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Make No Bones

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Album Review

You could think of this as John Kirkpatrick's English album, but that would simply be doing a disservice to so many that he's released before. But with a song about St. George, who also features on the CD cover, you have to wonder if he's making a bit of a point about England, especially when he includes "The Farmers and the Cow," a cautionary tale of agriculture and litigation. This double CD replicates his live set, completely solo, a mix of tunes — original and traditional — and songs ranging from the hilarious "I Wanna Go Twang" to children's ballads. He's a masterful musician, putting a real physical presence into his accordion playing, and he can really push a tune along in cracking fashion. His singing not be on a par, but he can still present a song convincingly, whether it's a take on "Lord Bateman," "The Wild, Wild Berry," or "Nelson's Death and Victory." If you know Kirkpatrick's work, then you have a good idea what to expect here, even stripped right down as Make No Bones presents it. If you don't, then this is a good way to be introduced to a real folk master.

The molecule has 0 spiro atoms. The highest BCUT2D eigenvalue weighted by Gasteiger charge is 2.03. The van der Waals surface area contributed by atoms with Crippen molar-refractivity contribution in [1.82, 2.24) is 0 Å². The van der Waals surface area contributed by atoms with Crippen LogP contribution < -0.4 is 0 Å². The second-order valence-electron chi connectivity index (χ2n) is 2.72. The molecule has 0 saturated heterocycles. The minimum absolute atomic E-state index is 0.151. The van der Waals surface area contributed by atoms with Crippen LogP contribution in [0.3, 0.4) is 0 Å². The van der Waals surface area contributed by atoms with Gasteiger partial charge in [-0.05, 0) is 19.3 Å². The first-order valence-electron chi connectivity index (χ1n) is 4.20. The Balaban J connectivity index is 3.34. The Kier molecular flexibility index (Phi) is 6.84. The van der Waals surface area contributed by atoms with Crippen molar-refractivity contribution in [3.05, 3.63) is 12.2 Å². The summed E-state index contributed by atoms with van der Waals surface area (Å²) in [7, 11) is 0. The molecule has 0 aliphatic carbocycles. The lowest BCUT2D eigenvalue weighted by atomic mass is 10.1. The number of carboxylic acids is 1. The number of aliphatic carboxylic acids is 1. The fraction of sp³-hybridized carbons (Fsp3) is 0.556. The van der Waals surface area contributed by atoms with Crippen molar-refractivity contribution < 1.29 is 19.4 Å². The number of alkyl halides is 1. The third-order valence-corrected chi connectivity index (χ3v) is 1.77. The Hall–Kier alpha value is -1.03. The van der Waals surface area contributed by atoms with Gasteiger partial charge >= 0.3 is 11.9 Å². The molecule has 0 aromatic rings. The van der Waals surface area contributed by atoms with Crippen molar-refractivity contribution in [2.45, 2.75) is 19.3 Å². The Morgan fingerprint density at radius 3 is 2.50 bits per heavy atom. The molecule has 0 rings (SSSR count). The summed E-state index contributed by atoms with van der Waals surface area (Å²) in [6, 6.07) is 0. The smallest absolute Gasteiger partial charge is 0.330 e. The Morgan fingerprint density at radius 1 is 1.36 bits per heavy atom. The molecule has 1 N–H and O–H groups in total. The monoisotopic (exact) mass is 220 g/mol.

Born: 08 August 1947 in Chiswick, London, England

Genre: Singer/Songwriter

Years Active: '70s, '80s, '90s, '00s

A thorough understanding of folk traditions and a virtuosic mastery as an instrumentalist, John Kirkpatrick has risen to the top echelon of British folk music. A master of the button accordion, Anglo concertina, and melodeon, Kirkpatrick has balanced solo work; collaborations with his ex-wife and hammered dulcimer and oboe player Sue Harris in the 1980s; and session work with a lengthy and diverse list of artists, including Richard Thompson, Pere Ubu, Steeleye Span, Tarika Sammy, Gerry Rafferty,...
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Make No Bones, John Kirkpatrick
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